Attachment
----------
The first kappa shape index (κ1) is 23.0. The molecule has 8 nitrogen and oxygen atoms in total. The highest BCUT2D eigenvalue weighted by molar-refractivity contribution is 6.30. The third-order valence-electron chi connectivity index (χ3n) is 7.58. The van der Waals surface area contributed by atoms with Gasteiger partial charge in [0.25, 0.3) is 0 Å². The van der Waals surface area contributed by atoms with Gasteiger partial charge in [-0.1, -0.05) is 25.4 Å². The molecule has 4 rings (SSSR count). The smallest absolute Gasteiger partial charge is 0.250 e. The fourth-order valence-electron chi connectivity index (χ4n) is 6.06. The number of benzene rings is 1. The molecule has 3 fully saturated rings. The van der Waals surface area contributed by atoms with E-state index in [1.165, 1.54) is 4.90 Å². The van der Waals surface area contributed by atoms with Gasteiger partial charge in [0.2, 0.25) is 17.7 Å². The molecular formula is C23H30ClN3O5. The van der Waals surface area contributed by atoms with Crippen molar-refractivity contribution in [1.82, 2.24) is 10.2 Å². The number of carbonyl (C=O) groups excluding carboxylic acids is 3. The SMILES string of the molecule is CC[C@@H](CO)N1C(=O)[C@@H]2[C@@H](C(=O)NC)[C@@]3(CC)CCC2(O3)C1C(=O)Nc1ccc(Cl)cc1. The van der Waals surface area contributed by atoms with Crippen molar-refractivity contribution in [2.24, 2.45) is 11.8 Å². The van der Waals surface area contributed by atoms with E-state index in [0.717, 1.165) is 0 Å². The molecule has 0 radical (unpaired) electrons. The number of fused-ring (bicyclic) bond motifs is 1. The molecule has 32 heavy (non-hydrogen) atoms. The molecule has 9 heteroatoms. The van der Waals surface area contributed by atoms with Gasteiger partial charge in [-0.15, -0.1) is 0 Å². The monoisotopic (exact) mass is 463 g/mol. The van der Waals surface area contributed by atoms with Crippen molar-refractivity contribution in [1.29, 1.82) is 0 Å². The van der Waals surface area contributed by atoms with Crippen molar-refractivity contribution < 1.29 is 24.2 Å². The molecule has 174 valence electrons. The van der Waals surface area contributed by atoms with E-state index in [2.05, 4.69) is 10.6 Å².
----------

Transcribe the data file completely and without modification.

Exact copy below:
The first kappa shape index (κ1) is 23.0. The molecule has 8 nitrogen and oxygen atoms in total. The highest BCUT2D eigenvalue weighted by molar-refractivity contribution is 6.30. The third-order valence-electron chi connectivity index (χ3n) is 7.58. The van der Waals surface area contributed by atoms with Gasteiger partial charge in [0.25, 0.3) is 0 Å². The van der Waals surface area contributed by atoms with Gasteiger partial charge in [-0.1, -0.05) is 25.4 Å². The molecule has 4 rings (SSSR count). The smallest absolute Gasteiger partial charge is 0.250 e. The fourth-order valence-electron chi connectivity index (χ4n) is 6.06. The number of benzene rings is 1. The molecule has 3 fully saturated rings. The van der Waals surface area contributed by atoms with E-state index in [1.165, 1.54) is 4.90 Å². The van der Waals surface area contributed by atoms with Gasteiger partial charge in [0.2, 0.25) is 17.7 Å². The molecular formula is C23H30ClN3O5. The van der Waals surface area contributed by atoms with Crippen molar-refractivity contribution in [1.82, 2.24) is 10.2 Å². The number of carbonyl (C=O) groups excluding carboxylic acids is 3. The SMILES string of the molecule is CC[C@@H](CO)N1C(=O)[C@@H]2[C@@H](C(=O)NC)[C@@]3(CC)CCC2(O3)C1C(=O)Nc1ccc(Cl)cc1. The van der Waals surface area contributed by atoms with Crippen molar-refractivity contribution in [2.24, 2.45) is 11.8 Å². The van der Waals surface area contributed by atoms with E-state index in [0.717, 1.165) is 0 Å². The molecule has 0 radical (unpaired) electrons. The number of fused-ring (bicyclic) bond motifs is 1. The molecule has 32 heavy (non-hydrogen) atoms. The molecule has 9 heteroatoms. The van der Waals surface area contributed by atoms with Gasteiger partial charge in [-0.15, -0.1) is 0 Å². The monoisotopic (exact) mass is 463 g/mol. The van der Waals surface area contributed by atoms with Crippen molar-refractivity contribution in [1.29, 1.82) is 0 Å². The van der Waals surface area contributed by atoms with Crippen molar-refractivity contribution < 1.29 is 24.2 Å². The molecule has 174 valence electrons. The van der Waals surface area contributed by atoms with E-state index in [2.05, 4.69) is 10.6 Å².